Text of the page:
The local butcher shop has a sign that says, “Either you love bacon or you are wrong.” If only it were that simple. Meat has received praise for being an excellent source of iron and protein, while being panned for potentially increasing your risk of cancer. Beyond the health questions, there are questions of ethics and the environment. Is it okay to eat animals? But when you start examining nutrition research and the conclusions, especially with regard to meat, it quickly becomes obvious that scientists might be bringing their morals to the dinner table.


How many times have you heard that fish is brain food? The omega-3 fatty acids in fish such as DHA (Docosahexaenoic acid) and EPA (Eicosapentaenoic acid) are supposed to be good for your brain and your heart. Toss in the fact that fish — and seafood in general — is considered an important source of vitamins A, D and E, and it seems obvious that fish should be a healthy choice. In fact, approximately 80% of people agree or strongly agree that fish is healthy. But as we’ve seen, not all nutrition beliefs or assumptions are true; we need to look closely at the best available evidence. It is far more important to know if fish is actually healthy based on the best available science than just listing what is in it and assuming that it will be healthy.


For decades, we avoided fat. We chose margarine instead of butter, skim milk instead of cream, all in the name of science that, as it turned out, really wasn’t all that solid. Now it’s sugar’s turn. Mary Poppins used to tell us a spoonful of sugar helps the medicine go down but now, as we did to fat, we’re doing it to sugar: demonizing it. But as always, does the evidence support the rhetoric?


Milk. It does a body good. Have you heard that slogan? Back in the 1980s, U.S. dairy farmers wanted to increase sales. The National Dairy Board created a charming television ad campaign that showed children smiling and playing while chanting, “Milk. It does a body good.” Other ads showed children growing up right before the audience’s eyes, as they talked about how the ever-present glass of milk in their hands made their muscles big and their teeth and hair strong. Numerous ad campaigns over the years have planted plenty of ideas about the benefits of drinking milk. In addition, since the 1940s up until 2019, dairy in one shape or another has made it into the guidelines every time, whether as milk, milk products, or more recently, dairy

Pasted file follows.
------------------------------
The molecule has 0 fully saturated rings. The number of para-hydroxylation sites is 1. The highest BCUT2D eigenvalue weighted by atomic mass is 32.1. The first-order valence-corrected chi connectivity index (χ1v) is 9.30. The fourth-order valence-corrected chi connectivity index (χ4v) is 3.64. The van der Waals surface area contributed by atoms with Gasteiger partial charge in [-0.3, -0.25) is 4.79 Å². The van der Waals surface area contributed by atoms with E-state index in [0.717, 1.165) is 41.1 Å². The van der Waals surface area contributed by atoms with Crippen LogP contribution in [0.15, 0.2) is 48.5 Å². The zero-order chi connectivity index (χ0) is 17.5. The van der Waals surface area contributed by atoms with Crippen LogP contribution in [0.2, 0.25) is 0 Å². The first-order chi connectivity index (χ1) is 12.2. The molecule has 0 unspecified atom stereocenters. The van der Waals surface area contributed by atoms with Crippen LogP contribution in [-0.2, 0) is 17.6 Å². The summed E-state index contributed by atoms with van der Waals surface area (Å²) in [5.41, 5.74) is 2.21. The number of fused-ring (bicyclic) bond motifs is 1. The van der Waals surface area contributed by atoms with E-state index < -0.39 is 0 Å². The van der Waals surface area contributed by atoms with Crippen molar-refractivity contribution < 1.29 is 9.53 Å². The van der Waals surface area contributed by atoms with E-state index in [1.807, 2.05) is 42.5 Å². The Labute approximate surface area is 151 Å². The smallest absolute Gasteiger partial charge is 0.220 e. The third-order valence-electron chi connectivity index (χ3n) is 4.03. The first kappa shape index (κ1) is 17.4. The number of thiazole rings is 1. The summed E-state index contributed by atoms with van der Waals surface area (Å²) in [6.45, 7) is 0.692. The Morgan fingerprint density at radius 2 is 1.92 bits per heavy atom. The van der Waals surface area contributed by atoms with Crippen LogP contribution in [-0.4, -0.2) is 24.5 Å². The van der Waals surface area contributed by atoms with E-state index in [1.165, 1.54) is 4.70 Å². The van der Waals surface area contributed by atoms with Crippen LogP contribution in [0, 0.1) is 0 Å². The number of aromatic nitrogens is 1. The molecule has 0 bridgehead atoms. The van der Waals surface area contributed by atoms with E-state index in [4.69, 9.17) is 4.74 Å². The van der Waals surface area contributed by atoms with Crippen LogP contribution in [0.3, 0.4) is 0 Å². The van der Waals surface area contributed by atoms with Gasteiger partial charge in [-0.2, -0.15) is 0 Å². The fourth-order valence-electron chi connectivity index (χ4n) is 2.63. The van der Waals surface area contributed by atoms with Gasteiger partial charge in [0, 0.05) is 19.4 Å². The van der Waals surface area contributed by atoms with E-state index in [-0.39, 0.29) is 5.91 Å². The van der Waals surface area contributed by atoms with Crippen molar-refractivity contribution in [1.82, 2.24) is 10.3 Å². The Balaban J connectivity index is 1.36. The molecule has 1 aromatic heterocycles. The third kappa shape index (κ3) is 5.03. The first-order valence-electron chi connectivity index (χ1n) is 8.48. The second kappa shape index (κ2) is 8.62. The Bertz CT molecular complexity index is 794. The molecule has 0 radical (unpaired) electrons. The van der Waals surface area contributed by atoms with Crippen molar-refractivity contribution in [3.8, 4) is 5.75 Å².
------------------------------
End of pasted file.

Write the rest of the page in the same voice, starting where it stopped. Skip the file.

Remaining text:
Picture this: a small group of family and friends sit at a quaint, out of-the-way restaurant overlooking the Mediterranean Sea. Everyone is laughing and having fun, all the while dipping focaccia bread into olive oil and vinegar, eating Greek salad with plenty of olives, enjoying a delicious paella containing an abundance of fresh seafood, and then topping it off at the end with gelato or baklava — and most importantly, drinking wine throughout. What an alluring picture of the Mediterranean diet. What’s more, there’s actually some evidence this way of eating will reduce your risk of strokes and in some populations, heart attacks. No wonder the Mediterranean diet makes it onto almost every “top 10” diet list, often coming in at number one.


Eggs contain high levels of protein, vitamins, and omega-3 fatty acids; therefore, they must be good for you. Eggs are high in cholesterol and saturated fat; therefore, they must be bad for you. The simple egg constantly finds itself caught up in a world of controversy, with people throwing around claims such as, “eggs for nutrition are hard to beat,” and — here’s a doozy — “eggs are nearly as bad as cigarettes.” How did we reach the point where eggs are dished up alongside one of the most harmful things we can do to our bodies?


“To alcohol: the cause of, and solution to, all of life’s problems.”

-Homer Simpson, Season 8, Episode 18

“The dose makes the poison.”

Paraphrased, Paracelsus, Swiss medical pioneer, 1500s